Take his geochemical ideas, for once. He has introduced into science the notion of "clark", after the American scientist who was first to calculate the occurrence of chemical elements in the core, which describes the relative quantity of atoms of a certain element in a cosmic body or a part thereof. Next, the scientist updated clarks for different geospheres, constructed respective graphs, giving Mendeleev's Periodic Law geochemical touch, thus elucidating the correlation between the earth crust chemical composition and the structure of atoms.

In Fersman's view, the migration of chemical elements is determined by ions (atoms with the shortage or abundance of electrons) which participate in mineral lattices the more actively and the firmer, the higher is their charge and the smaller the radius. Hence, he suggested to compute the energy constant of the ion on the basis of its "energy input" to the lattice. With the help of such indicators the scientist analyzed real natural processes (crystallization of melts, concentration of separate elements, etc.). In some cases the result was superb. But failures happened too, primarily, since it was hard to take into consideration the variety of geochemical migration factors contributed by most complex molecular structures, including living organisms.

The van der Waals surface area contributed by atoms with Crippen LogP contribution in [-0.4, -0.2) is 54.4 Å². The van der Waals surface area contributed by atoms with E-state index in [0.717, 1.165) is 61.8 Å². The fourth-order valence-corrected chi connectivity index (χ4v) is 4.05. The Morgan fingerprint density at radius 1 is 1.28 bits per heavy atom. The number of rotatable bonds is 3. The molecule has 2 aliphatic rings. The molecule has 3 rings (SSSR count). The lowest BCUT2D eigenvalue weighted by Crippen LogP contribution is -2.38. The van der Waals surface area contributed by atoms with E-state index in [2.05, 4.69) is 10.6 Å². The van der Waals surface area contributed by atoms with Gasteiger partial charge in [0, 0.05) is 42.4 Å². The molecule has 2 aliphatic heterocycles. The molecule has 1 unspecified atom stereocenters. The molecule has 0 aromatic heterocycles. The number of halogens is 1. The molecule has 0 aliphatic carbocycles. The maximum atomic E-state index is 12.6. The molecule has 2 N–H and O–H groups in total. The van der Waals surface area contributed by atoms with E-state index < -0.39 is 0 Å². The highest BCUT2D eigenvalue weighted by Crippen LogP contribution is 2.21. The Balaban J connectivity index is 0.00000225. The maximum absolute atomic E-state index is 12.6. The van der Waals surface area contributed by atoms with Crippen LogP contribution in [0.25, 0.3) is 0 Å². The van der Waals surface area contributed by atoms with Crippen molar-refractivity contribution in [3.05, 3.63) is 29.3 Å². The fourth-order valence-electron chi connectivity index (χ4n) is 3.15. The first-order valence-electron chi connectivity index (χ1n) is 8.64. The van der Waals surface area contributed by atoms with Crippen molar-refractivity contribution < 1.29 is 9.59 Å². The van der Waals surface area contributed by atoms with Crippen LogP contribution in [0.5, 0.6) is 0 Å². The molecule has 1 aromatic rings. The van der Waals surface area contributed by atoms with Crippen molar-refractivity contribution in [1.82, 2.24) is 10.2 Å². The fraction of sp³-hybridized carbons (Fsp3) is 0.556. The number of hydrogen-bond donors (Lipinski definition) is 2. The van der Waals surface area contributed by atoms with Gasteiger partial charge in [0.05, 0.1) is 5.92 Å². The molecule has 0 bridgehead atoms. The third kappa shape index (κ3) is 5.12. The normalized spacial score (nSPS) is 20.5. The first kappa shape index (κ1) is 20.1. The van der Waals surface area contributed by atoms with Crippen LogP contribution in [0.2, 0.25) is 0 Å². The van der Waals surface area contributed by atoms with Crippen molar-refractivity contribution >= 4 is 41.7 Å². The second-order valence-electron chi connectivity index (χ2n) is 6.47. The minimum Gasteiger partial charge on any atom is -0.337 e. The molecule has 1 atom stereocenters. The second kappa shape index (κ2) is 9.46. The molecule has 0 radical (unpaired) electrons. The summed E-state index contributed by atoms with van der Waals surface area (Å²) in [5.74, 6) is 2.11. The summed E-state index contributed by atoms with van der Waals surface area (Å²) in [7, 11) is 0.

Fersman's geoenergetic theory has enriched the earth science with new ideas, highlighted prospects of

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further research but received no follow-up. Figuratively speaking, he has erected a colossal scaffold of an enormous number of facts, formulas, tables and diagrams. But the theoretical construction has remained incomplete. Perhaps, the author left the work for the future. It is no secret that at the time Dr. Fersman was extremely busy; besides, the last years of his life (he died in 1945) fell upon the Great Patriotic War when he had to invest a lot of effort in the defense of the country.